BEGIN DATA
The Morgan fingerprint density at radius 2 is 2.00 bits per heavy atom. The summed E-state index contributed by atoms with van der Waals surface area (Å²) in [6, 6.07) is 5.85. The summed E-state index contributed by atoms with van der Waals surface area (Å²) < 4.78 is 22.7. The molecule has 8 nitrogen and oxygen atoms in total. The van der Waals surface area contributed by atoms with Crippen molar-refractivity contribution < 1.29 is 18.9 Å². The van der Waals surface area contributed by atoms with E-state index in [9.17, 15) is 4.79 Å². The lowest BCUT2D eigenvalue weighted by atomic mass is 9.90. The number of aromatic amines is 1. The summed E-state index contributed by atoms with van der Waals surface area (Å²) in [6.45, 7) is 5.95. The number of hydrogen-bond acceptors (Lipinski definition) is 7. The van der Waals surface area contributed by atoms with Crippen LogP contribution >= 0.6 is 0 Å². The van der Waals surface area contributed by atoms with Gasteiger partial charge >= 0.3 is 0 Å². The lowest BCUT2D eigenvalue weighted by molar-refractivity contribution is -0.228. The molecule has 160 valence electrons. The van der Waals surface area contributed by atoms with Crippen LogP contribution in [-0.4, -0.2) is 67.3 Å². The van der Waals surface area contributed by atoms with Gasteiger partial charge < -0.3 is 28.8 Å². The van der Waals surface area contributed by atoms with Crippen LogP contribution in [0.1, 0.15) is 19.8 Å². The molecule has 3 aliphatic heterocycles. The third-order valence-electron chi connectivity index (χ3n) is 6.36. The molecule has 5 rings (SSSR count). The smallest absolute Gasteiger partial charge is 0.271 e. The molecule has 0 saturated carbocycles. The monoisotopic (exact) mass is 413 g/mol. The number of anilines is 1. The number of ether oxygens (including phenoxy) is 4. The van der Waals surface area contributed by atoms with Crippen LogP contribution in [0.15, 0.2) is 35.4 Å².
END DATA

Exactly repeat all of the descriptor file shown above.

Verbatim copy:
The Morgan fingerprint density at radius 2 is 2.00 bits per heavy atom. The summed E-state index contributed by atoms with van der Waals surface area (Å²) in [6, 6.07) is 5.85. The summed E-state index contributed by atoms with van der Waals surface area (Å²) < 4.78 is 22.7. The molecule has 8 nitrogen and oxygen atoms in total. The van der Waals surface area contributed by atoms with Crippen molar-refractivity contribution < 1.29 is 18.9 Å². The van der Waals surface area contributed by atoms with E-state index in [9.17, 15) is 4.79 Å². The lowest BCUT2D eigenvalue weighted by atomic mass is 9.90. The number of aromatic amines is 1. The summed E-state index contributed by atoms with van der Waals surface area (Å²) in [6.45, 7) is 5.95. The number of hydrogen-bond acceptors (Lipinski definition) is 7. The van der Waals surface area contributed by atoms with Crippen LogP contribution >= 0.6 is 0 Å². The van der Waals surface area contributed by atoms with Gasteiger partial charge >= 0.3 is 0 Å². The lowest BCUT2D eigenvalue weighted by molar-refractivity contribution is -0.228. The molecule has 160 valence electrons. The van der Waals surface area contributed by atoms with Crippen LogP contribution in [-0.4, -0.2) is 67.3 Å². The van der Waals surface area contributed by atoms with Gasteiger partial charge < -0.3 is 28.8 Å². The van der Waals surface area contributed by atoms with Crippen LogP contribution in [0.1, 0.15) is 19.8 Å². The molecule has 3 aliphatic heterocycles. The third-order valence-electron chi connectivity index (χ3n) is 6.36. The molecule has 5 rings (SSSR count). The smallest absolute Gasteiger partial charge is 0.271 e. The molecule has 0 saturated carbocycles. The monoisotopic (exact) mass is 413 g/mol. The number of anilines is 1. The number of ether oxygens (including phenoxy) is 4. The van der Waals surface area contributed by atoms with Crippen LogP contribution in [0.15, 0.2) is 35.4 Å².